When apoptotic cell death goes wrong, the results are often cancer or autoimmune diseases. My laboratory aims to illuminate critical "black boxes" in the apoptotic pathway.
We are focusing on how the killer Bak and Bax proteins irreversibly commit cells to die, and how these proteins are regulated. Understanding this process is critical to developing new treatments that either enhance or block apoptosis in diseased cells.
Our research program uses biochemical, cell biological and structural approaches to examine Bak and Bax function, and thus identify potential means of specifically regulating apoptotic cell death in cancer and other diseases.
We have found that following major conformation changes, both Bak and Bax form symmetric homodimers that act as the basic unit of the apoptosis pore. We are now using different strategies to determine how dimers interact to form the large complexes thought necessary to form a pore in the mitochondrial outer membrane.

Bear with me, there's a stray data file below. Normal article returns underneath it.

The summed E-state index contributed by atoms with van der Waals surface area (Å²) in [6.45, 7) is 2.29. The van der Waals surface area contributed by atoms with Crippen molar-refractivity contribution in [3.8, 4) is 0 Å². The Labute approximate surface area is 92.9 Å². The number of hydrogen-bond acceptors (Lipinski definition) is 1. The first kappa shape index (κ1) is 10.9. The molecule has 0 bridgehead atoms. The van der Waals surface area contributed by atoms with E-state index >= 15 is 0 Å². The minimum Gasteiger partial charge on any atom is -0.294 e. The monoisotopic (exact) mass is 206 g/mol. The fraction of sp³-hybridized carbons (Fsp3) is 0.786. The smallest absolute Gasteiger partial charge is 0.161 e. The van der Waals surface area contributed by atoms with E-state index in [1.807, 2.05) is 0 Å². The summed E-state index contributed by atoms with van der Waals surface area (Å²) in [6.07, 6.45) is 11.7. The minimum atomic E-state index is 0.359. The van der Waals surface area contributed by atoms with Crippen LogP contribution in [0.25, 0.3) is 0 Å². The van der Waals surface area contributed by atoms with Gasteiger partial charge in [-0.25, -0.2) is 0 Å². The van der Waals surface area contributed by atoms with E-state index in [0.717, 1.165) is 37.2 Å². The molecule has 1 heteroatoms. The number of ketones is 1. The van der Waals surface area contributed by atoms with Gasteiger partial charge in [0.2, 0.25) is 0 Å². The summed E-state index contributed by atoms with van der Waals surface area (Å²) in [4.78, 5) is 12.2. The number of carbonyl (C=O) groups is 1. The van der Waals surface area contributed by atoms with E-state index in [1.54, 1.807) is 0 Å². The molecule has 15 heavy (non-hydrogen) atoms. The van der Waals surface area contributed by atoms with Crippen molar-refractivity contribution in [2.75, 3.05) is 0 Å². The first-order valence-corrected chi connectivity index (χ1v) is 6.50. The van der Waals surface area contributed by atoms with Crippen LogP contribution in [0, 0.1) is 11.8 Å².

We have also recently discovered that a new site in Bak can be targeted by antibodies to trigger conformation change and pore formation. Antibodies to the same site in Bax can block apoptosis. Ongoing studies are addressing whether this new site can be targeted by intrabodies or small molecules to directly regulate Bak and Bax.